Mary Ann Castronovo Fusco

The Star Ledger

Easter finery: It’s the season of the lambs

In keeping with his Greek family’s tradition, come


Sunday, rain or shine, George Kyrtatas, the chef at Hathaway’s Restaurant in Cinnaminson, will be outdoors in his Medford yard, roasting a whole lamb on a spit.

“In Greece, they don’t eat that much red meat. For bigger holidays, lamb is always in the picture,” said Kyrtatas, who self-published his favorite Greek recipes in “My Big Fat Greek Feast” and operates the littlegreekchef.com web site.

Greek Orthodox Easter is still more than a month away, but this weekend, when the majority of Christians celebrate the holiday, lamb is likely to appear in various forms on many a table. It is a food of potent symbolism: In Christian theology, the risen Christ is also known as the Lamb of God. For the Jews, who will commemorate Passover next month, the paschal lamb evokes the Exodus. To this day, a roasted lamb bone is one of the symbolic foods on the Seder plate that is the centerpiece of the Passover table. “For the holidays, everybody wants leg of lamb. It doesn’t matter if you’re Jewish or Catholic,” said Gary Van Boerum of Snoep Winkle Farm in Frankford (Sussex County), where he raises a herd of 14 sheep and a ram on about nine acres. Pasture-raised, the sheep also are fed a mixture of corn, oat, wheat and vitamins that does not include antibiotics, byproducts or additives, he said. Each sheep is expected to bear one to two lambs, which are sold between two and three months old, when they weigh about 40 pounds.

Van Boerum gets calls from customers — some of whom dress out the lambs themselves — as early as August. “Every year we don’t have enough. We have to turn people away,” he said. Typically, an Easter lamb that weighs about 20 pounds dressed costs $105, not including the butcher’s fee, which is usually $60. Van Boerum expects to sell retail cuts of lamb at the Ringwood Farmers’ Market, beginning at the end of May.

Although the Garden State isn’t perceived by most consumers as a livestock producer, sheep have been locally raised since colonial times, when they were a prized source of meat, fiber, and milk.

“We have about 10,000 sheep, and every spring we probably have about 20,000 lambs,” said Bob Mickey, area livestock agent for the Rutgers Cooperative Extension of Hunterdon County. About two thirds of the sheep are bred for meat; the remaining one-third for fiber for the spinning industry. “A lot of the lambs go for Easter and Greek holidays,” he noted. “For the most part, the American consumer is accustomed to buying lamb at a Shop-Rite, a Wegmans, and that sort of thing. Your ethnic consumer is accustomed to going to the auctions, the farmer.” Although lamb bred out west or imported from Australia and New Zealand is usually less expensive, the flavor of locally raised lamb is milder and “by far superior,” he added.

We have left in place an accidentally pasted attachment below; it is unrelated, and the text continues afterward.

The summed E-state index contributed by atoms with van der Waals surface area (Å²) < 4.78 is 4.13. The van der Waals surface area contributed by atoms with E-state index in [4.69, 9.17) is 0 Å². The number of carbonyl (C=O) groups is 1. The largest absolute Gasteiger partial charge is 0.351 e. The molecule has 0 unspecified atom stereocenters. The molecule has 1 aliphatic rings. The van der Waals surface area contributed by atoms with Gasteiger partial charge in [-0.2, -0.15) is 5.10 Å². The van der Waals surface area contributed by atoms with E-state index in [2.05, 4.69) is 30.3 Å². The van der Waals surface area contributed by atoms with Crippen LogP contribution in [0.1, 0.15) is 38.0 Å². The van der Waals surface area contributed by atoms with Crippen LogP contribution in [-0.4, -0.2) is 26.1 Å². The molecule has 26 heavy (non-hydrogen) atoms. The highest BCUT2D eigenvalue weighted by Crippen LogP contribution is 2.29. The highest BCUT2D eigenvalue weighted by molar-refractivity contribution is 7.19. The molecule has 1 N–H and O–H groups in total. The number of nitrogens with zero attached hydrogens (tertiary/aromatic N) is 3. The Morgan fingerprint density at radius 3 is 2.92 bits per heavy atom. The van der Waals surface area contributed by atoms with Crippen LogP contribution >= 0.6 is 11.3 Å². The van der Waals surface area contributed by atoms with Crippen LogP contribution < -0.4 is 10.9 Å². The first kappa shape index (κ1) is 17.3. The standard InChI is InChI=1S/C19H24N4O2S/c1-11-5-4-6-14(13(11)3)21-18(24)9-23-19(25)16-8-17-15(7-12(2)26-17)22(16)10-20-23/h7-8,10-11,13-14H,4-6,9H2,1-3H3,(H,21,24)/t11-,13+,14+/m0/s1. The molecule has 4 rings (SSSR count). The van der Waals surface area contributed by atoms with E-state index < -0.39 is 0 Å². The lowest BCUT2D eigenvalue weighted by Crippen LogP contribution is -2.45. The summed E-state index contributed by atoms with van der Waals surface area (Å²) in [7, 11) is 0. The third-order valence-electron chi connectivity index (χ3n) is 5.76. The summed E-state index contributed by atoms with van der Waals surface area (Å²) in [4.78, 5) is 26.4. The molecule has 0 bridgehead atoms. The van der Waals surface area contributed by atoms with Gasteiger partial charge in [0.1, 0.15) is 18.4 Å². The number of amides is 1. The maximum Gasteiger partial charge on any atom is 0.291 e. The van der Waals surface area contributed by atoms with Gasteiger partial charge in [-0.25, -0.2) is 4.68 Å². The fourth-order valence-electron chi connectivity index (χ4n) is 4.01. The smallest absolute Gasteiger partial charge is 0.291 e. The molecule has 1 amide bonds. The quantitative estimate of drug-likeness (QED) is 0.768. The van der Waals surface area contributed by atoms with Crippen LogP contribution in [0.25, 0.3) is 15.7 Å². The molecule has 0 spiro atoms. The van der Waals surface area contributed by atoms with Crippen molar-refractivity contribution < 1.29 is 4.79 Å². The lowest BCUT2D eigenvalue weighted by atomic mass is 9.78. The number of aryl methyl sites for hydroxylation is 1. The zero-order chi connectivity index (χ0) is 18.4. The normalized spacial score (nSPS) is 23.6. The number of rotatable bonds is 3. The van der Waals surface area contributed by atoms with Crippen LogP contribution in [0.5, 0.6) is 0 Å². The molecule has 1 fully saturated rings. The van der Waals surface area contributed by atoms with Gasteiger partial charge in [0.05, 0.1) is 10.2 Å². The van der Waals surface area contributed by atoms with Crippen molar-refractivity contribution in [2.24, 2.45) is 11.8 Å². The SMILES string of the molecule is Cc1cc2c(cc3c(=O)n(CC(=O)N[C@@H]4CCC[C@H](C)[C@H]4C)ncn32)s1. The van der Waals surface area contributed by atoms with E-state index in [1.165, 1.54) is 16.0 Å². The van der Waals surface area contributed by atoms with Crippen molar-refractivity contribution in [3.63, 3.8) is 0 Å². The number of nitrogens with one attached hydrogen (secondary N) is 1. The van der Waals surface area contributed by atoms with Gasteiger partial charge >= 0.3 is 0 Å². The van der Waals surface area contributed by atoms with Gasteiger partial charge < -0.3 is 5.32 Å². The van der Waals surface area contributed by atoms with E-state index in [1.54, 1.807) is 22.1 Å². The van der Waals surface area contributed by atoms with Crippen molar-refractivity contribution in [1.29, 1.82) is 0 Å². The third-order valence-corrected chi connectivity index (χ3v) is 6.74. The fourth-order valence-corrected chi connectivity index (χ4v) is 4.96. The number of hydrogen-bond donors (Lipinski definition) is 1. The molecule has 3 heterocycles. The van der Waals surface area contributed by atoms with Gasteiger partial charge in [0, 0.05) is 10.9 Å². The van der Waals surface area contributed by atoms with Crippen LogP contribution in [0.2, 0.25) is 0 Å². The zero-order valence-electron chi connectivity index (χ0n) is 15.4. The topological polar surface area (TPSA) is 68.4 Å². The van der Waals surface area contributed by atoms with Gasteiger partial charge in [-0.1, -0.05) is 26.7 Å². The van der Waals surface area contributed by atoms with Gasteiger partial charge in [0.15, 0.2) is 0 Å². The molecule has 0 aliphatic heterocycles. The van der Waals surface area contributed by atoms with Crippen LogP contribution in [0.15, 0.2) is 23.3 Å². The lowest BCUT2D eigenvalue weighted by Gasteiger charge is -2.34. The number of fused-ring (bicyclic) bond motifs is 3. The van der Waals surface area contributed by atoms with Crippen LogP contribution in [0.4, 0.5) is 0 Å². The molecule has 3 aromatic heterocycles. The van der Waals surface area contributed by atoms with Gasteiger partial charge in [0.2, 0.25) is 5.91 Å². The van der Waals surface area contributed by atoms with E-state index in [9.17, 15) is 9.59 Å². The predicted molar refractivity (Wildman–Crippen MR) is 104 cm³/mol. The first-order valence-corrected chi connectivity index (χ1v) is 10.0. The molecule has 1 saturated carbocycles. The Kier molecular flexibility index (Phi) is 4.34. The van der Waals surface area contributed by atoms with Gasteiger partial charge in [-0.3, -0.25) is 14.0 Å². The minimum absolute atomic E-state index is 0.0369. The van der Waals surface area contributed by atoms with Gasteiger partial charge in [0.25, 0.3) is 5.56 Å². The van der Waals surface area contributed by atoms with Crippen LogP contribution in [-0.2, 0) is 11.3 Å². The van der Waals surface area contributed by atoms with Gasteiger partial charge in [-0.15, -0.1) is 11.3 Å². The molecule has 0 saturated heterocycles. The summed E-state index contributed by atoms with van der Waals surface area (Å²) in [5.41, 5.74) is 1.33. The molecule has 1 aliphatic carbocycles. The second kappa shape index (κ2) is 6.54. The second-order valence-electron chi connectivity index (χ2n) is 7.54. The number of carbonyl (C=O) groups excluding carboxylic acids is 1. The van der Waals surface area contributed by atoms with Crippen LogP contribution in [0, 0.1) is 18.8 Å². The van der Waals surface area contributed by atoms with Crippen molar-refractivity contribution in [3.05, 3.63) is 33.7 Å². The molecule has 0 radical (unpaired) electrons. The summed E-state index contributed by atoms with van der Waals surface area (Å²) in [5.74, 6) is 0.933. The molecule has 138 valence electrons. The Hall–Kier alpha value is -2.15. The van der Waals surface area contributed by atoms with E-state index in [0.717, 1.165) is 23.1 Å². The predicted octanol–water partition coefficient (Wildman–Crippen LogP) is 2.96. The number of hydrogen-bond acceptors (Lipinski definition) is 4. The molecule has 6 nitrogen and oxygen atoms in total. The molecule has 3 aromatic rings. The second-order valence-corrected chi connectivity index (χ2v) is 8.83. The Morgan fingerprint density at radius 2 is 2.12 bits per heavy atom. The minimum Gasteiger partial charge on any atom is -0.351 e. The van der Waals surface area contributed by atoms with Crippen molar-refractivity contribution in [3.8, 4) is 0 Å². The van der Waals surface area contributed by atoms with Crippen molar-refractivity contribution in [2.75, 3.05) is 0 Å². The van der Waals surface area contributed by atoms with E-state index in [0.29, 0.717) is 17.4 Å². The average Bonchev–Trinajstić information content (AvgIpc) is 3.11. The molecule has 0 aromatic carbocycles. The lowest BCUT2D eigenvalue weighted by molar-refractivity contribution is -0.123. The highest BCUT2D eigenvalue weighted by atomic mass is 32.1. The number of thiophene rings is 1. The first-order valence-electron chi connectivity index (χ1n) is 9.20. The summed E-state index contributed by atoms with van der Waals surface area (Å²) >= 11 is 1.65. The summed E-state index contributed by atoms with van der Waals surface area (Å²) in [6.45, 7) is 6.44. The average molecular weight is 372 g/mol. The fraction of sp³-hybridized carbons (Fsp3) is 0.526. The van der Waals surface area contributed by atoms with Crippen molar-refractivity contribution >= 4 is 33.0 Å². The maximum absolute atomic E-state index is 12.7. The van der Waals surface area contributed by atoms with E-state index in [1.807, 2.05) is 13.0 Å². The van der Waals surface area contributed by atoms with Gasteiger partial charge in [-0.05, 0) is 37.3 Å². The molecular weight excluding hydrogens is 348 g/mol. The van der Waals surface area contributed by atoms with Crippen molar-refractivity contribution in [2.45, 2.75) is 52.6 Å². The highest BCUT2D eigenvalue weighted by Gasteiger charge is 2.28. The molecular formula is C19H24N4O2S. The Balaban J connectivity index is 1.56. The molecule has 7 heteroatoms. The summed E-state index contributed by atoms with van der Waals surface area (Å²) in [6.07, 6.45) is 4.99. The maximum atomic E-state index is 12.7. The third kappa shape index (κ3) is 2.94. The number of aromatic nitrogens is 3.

Because lamb is a fatty meat, many cuisines call for adding an acid or sauce to cut it, noted Alan Davidson in “The Oxford Companion to Food” (Oxford University Press, 1999): mint sauce made of chopped mint, vinegar and sugar in England; wine or wine vinegar in Spain; lemon juice in Greece. Another approach is to temper the flavor of the meat with strong aromatics, such as garlic, rosemary, oregano and thyme.

“Some people say lamb is gamey, but I don’t see it. I think it’s sweeter than beef and has more flavor, absolutely, because sheep graze more,” said Corradino Suriano, chef at Coors 98, an Italian restaurant in Montclair that he operates with his brother, Elio. The Surianos are originally from Roccaspinalveti, Italy, a small town in the province of Chieti in the Abruzzo region, which has a rich history of lamb cookery. “In the old days, the mountains used to be full of sheep,” said Corradino. “Lamb is very prevalent, especially at Easter.”

In a nod to his homeland’s culinary tradition, Suriano always has rack of lamb on his restaurant menu, and his specials include stuffed leg of lamb, lamb in a sweet-and-sour sauce, braised lamb shanks, lamb ravioli and lamb braciole, stuffed with a mixture of bread crumbs, pine nuts, raisins and garlic.

In Greek cooking, ground lamb is often used to make meatballs and mixed with rice as a stuffing for tomatoes, peppers and eggplant, said Kyrtatas. Yuvetsi is a Greek specialty in which lamb shanks or rack are baked in tomato sauce seasoned with garlic, shallots and oregano, he added.

One of the easiest ways to enjoy the taste of lamb, said Kyrtatas, is to grill lamb chops that have been brushed with olive oil and seasoned with salt, pepper and rosemary. “As they’re ready to come off, squeeze lemon on them while they’re still on the fire,” he said. “It gives a nice flavor without adding too many ingredients. You let the food speak for itself.”